Lindsay Halsey: I think it depends a bit on the medium. If you go back to the what and what you’re talking about, you need to maybe, instead of just doing what you’d prefer to do, which is potentially talking instead of having the right answer the question of okay, here’s the topic I want to talk about, does this better suit itself where the core content type on this page is going to be the written word, audio word or video word or some hybrid there of, and be strategic and really call that out. So, if I’m going to answer this question, how am I going to do it in a really effective way for my users?

Lindsay Halsey: If you go user first, you’re going to be inherently going SEO first because that’s what the SEO world has moved over to is it’s all about the user. And so thinking about the content that you’re talking about and deciding what medium makes sense, or hybrid of mediums is sort of step one. If you do go over to the podcasting world, then transcriptions are helpful because they give the search engines that MIDI text that makes it really easy for them to know what the podcast is all about.

Chris Badgett: I have another one for you, which was about engagement. I feel like people don’t comment as much more on blog posts. I mean, certain things definitely, it will be hundreds and thousands of comments, but it seems like commenting isn’t as strong, but I’m sure that Google cares about like time on site how many people link to it as a form of engagement?What are some of the factors that search engines look at for engagement to tell like, Oh, this is a hot topic here? This is important.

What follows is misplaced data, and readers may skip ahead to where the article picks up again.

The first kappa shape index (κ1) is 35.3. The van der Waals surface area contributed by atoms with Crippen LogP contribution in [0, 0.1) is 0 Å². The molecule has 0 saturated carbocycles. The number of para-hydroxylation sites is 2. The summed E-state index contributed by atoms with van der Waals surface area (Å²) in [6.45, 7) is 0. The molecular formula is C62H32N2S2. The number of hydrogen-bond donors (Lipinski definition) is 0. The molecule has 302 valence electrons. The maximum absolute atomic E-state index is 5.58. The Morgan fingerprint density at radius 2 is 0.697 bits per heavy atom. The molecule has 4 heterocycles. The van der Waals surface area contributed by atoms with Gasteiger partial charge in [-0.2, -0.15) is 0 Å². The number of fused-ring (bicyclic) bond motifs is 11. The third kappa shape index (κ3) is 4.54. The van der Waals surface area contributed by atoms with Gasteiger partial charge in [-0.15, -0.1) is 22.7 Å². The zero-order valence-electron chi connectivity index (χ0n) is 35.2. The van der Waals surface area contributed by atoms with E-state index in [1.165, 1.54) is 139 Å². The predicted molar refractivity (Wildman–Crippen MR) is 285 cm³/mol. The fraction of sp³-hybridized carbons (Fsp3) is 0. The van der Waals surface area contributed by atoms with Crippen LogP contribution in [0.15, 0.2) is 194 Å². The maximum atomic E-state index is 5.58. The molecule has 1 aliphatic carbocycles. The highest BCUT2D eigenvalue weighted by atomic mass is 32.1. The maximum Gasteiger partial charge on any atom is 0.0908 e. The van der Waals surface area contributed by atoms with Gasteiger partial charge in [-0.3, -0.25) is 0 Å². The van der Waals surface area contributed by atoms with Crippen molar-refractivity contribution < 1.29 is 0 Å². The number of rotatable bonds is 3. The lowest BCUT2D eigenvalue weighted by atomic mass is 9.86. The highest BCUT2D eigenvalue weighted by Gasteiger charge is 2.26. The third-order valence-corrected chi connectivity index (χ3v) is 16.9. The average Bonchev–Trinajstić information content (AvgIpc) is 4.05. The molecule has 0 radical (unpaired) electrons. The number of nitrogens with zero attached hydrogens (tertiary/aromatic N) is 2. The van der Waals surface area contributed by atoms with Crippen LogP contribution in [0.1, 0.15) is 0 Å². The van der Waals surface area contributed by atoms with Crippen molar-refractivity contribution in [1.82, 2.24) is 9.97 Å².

Lindsay Halsey: That’s a good question. So, there’s always speculation as to the fact of, what is Google doing with big data, and they’ve got their Google Analytics data and so how much do they use things like time on page to then potentially reverse back into the search engine algorithms? So, there’s a lot of speculation on what that relationship looks like and how that’s evolved over time. But it’s not a direct ranking factor. So, having your grandma sit on your favorite blog post for an hour and like boost up your average time on page is not going to impact your SEO. But it is a unique tactic that people think.

Lindsay Halsey: Click through rates, how likely someone is to click on content in the search engine results. That might be an area, but it’s another area that you can’t really gain. Like, you don’t want to go and pay someone to just click on your links or something like that. That’s not an SEO best practice tactic. So, when you’re thinking about a piece of content, that you really want to have strong performance, you then think, well, maybe I’ll use some paid social, I’ll take this piece of content, I’ll put it out in Twitter, I’ll put it out on Facebook, and I’ll boost this post. Then Google should figure out that I got a ton of engagement with this content and it is the best piece of content in this given area. But you circle back around to this concept that social can be bought. So you paid to get that engagement and even though it was really strong engagement, it’s not going to be weighted very heavily in the search results because it could be purchased or bought. It’s also really complex for the search engines to model that social web. So, you’re still not really hitting the nail on the hammer on how to get this content really aggressively picked up in the search engines, and instead what I think about is deep linking.